Pregnant women are actually driven to clean and organize because of an adaptive behaviour from humanity’s history, according to a new study from McMaster University.
It's commonly known as nesting, and it’s characterized by unusual bursts of energy and a compulsion to organize the home, which researchers say stems from an evolutionary mechanism to protect and prepare for the unborn baby.
“Nesting is not a frivolous activity,” says Marla Anderson, lead author of the study and a graduate student in the Department of Psychology, Neuroscience and Behaviour. “We have found that it peaks in the third trimester as the birth of the baby draws near and is an important task that probably serves the same purpose in women as it does in other animals.”
Women also become more selective about the company they keep, researchers say, preferring to spend time only with people they trust.
That all adds up to having control over their environment — and having that control ends up being a key feature of preparing for having kids, including decisions about where the birth will take place and who will be welcome.
“It ties us to our ancestral past,” Anderson said. “Providing a safe environment helps to promote bonding and attachment between both the mother and infants.”
Researchers say that they set out to explore the psychology behind the phenomenon because little scientific research had been done previously on nesting behaviours.
They designed two separate studies: a large online study comparing pregnant and non-pregnant women and a second study tracking women throughout pregnancy and afterwards.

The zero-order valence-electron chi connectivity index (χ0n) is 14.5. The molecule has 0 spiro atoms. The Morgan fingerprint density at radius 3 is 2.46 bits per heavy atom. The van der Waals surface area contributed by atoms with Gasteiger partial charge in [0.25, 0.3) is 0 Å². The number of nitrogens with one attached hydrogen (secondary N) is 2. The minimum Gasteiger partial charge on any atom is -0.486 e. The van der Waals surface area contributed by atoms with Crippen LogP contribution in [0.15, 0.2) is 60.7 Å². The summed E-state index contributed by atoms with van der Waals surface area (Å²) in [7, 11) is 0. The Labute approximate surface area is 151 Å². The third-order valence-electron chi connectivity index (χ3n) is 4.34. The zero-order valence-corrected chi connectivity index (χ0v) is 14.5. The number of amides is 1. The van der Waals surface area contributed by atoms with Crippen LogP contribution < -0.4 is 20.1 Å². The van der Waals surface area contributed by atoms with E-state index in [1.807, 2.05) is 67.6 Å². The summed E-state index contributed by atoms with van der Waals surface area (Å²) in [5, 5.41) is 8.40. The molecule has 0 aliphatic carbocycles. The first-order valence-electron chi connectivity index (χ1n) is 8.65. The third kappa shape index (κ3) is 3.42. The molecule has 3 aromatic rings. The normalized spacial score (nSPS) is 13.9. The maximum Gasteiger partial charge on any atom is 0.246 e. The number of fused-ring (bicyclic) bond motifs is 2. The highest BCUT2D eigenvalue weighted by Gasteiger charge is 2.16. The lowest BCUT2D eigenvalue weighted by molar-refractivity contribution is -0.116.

Non-pregnant women acted as the control group. They were quizzed at similar time intervals, using a questionnaire that was developed from interviews with midwives.
Researchers found a paradox: women told them that in their third trimester they are more tired, but still found they were driven to be more active, too.
“So the urge to nest is a very powerful motivating force,” said Mel Rutherford, a professor in the Department of Psychology, Neuroscience and Behaviour.
“It’s part of our human psychology. This is just part of what people do when a birth is imminent,” he said, adding that women who were recently pregnant were really happy to talk about why they “woke up at 2 a.m. with a crazy urge to clean the closet.”
The next step, researchers say, is to examine if women exhibit nesting behaviours if they’re adopting a baby and whether or not fathers might do similar things in the months before a baby is born.
“The big question is — is this entirely mediated by hormones?” Rutherford said. “We don’t know yet.”
The research is published online in the journal Evolution & Human Behaviour.